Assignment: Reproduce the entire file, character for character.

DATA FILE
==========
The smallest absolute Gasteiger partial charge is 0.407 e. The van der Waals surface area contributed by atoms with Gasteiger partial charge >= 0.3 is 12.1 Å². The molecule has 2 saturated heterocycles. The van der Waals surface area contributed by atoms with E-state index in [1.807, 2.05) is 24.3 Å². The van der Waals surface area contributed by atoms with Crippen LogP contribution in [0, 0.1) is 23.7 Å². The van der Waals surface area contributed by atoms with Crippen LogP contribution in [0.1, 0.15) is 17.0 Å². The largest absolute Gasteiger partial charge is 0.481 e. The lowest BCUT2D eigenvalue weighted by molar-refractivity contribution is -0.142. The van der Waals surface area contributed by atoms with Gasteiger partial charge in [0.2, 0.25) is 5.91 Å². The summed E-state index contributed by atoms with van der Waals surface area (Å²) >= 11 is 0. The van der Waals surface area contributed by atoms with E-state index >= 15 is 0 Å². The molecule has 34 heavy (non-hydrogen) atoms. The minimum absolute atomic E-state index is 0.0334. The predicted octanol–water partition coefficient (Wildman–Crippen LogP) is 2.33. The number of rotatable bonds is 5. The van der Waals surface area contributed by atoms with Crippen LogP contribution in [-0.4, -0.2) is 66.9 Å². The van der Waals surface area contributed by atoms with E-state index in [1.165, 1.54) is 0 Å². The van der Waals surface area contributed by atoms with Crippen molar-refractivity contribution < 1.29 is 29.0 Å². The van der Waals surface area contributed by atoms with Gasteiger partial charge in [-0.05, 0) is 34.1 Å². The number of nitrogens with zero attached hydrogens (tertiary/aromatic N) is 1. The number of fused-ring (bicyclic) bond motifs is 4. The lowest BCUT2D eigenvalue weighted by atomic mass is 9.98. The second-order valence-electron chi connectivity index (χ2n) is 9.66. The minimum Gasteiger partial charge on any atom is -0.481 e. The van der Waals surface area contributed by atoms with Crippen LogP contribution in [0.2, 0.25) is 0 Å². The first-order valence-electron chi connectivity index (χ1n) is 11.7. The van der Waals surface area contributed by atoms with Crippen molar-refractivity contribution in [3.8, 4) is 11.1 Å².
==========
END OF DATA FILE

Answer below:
The smallest absolute Gasteiger partial charge is 0.407 e. The van der Waals surface area contributed by atoms with Gasteiger partial charge >= 0.3 is 12.1 Å². The molecule has 2 saturated heterocycles. The van der Waals surface area contributed by atoms with E-state index in [1.807, 2.05) is 24.3 Å². The van der Waals surface area contributed by atoms with Crippen LogP contribution in [0, 0.1) is 23.7 Å². The van der Waals surface area contributed by atoms with Crippen LogP contribution in [0.1, 0.15) is 17.0 Å². The largest absolute Gasteiger partial charge is 0.481 e. The lowest BCUT2D eigenvalue weighted by molar-refractivity contribution is -0.142. The van der Waals surface area contributed by atoms with Gasteiger partial charge in [0.2, 0.25) is 5.91 Å². The summed E-state index contributed by atoms with van der Waals surface area (Å²) >= 11 is 0. The van der Waals surface area contributed by atoms with E-state index >= 15 is 0 Å². The molecule has 34 heavy (non-hydrogen) atoms. The minimum absolute atomic E-state index is 0.0334. The predicted octanol–water partition coefficient (Wildman–Crippen LogP) is 2.33. The number of rotatable bonds is 5. The van der Waals surface area contributed by atoms with Crippen LogP contribution in [-0.4, -0.2) is 66.9 Å². The van der Waals surface area contributed by atoms with E-state index in [1.165, 1.54) is 0 Å². The van der Waals surface area contributed by atoms with Crippen molar-refractivity contribution < 1.29 is 29.0 Å². The van der Waals surface area contributed by atoms with Gasteiger partial charge in [-0.05, 0) is 34.1 Å². The number of nitrogens with zero attached hydrogens (tertiary/aromatic N) is 1. The number of fused-ring (bicyclic) bond motifs is 4. The lowest BCUT2D eigenvalue weighted by atomic mass is 9.98. The second-order valence-electron chi connectivity index (χ2n) is 9.66. The minimum Gasteiger partial charge on any atom is -0.481 e. The van der Waals surface area contributed by atoms with Crippen LogP contribution in [0.2, 0.25) is 0 Å². The first-order valence-electron chi connectivity index (χ1n) is 11.7. The van der Waals surface area contributed by atoms with Crippen molar-refractivity contribution in [3.8, 4) is 11.1 Å².